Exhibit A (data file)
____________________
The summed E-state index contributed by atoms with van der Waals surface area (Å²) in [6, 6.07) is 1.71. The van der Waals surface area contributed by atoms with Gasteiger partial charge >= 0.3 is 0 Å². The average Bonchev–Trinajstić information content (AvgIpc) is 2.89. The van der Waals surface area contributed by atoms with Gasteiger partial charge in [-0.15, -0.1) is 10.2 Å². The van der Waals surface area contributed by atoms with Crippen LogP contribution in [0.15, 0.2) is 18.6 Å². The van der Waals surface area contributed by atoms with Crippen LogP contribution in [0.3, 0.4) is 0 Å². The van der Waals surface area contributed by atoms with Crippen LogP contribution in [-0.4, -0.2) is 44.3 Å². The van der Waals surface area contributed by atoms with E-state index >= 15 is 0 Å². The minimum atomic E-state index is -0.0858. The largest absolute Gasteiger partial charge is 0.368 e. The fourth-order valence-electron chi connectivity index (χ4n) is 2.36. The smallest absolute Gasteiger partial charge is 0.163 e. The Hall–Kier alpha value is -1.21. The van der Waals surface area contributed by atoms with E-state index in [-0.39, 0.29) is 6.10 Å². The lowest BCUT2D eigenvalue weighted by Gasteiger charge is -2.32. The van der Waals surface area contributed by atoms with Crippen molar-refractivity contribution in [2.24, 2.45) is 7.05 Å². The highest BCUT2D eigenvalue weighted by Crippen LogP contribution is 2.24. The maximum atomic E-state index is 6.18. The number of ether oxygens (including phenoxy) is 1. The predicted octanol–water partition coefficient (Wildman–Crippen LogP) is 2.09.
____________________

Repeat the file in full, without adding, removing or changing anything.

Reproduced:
The summed E-state index contributed by atoms with van der Waals surface area (Å²) in [6, 6.07) is 1.71. The van der Waals surface area contributed by atoms with Gasteiger partial charge >= 0.3 is 0 Å². The average Bonchev–Trinajstić information content (AvgIpc) is 2.89. The van der Waals surface area contributed by atoms with Gasteiger partial charge in [-0.15, -0.1) is 10.2 Å². The van der Waals surface area contributed by atoms with Crippen LogP contribution in [0.15, 0.2) is 18.6 Å². The van der Waals surface area contributed by atoms with Crippen LogP contribution in [0.3, 0.4) is 0 Å². The van der Waals surface area contributed by atoms with Crippen LogP contribution in [-0.4, -0.2) is 44.3 Å². The van der Waals surface area contributed by atoms with E-state index >= 15 is 0 Å². The minimum atomic E-state index is -0.0858. The largest absolute Gasteiger partial charge is 0.368 e. The fourth-order valence-electron chi connectivity index (χ4n) is 2.36. The smallest absolute Gasteiger partial charge is 0.163 e. The Hall–Kier alpha value is -1.21. The van der Waals surface area contributed by atoms with E-state index in [-0.39, 0.29) is 6.10 Å². The lowest BCUT2D eigenvalue weighted by Gasteiger charge is -2.32. The van der Waals surface area contributed by atoms with Crippen molar-refractivity contribution in [2.24, 2.45) is 7.05 Å². The highest BCUT2D eigenvalue weighted by Crippen LogP contribution is 2.24. The maximum atomic E-state index is 6.18. The number of ether oxygens (including phenoxy) is 1. The predicted octanol–water partition coefficient (Wildman–Crippen LogP) is 2.09.